Let us begin this review by defining the subject matter. The term Semantic Web as used in this article is a field of research rather than a concrete artifact—in a similar way, say, Artificial Intelligence denotes a field of research rather than a concrete artifact. A concrete artifact, which may deserve to be called "The Semantic Web" may or may not come into existence someday, and indeed some members of the research field may argue that part of it has already been built. Sometimes the term Semantic Web technologies is used to describe the set of methods and tools arising out of the field in an attempt to avoid terminological confusion. We will come back to all this in the article in some way; however, the focus here is to review the research field.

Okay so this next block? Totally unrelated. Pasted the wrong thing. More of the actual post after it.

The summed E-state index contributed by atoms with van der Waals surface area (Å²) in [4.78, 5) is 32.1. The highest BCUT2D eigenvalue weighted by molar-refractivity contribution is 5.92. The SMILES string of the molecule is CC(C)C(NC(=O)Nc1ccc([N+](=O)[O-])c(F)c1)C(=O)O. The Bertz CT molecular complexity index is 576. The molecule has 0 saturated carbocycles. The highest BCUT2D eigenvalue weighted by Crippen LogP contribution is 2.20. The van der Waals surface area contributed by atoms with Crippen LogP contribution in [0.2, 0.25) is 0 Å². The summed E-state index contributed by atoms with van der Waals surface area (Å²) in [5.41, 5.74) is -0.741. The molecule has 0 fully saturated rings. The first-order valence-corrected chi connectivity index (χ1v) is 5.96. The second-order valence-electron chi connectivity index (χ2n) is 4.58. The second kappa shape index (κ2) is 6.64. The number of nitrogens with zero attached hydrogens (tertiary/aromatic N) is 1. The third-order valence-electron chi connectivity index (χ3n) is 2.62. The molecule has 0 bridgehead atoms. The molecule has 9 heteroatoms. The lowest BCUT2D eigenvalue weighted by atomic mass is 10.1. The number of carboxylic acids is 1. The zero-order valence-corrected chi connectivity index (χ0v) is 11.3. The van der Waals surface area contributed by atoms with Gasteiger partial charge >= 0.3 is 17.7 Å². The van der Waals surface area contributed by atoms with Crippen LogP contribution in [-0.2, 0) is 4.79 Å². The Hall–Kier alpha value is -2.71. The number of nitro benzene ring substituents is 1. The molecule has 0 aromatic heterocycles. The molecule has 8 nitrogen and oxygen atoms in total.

This review will be rather subjective, as the field is very diverse not only in methods and goals being researched and applied, but also because the field is home to a large number of different but interconnected subcommunities, each of which would probably produce a rather different narrative of the history and the current state of the art of the field. I therefore do not strive to achieve the impossible task of presenting something close to a consensus—such a thing still seems elusive. However, I do point out here, and sometimes within the narrative, that there are a good number of alternative perspectives.
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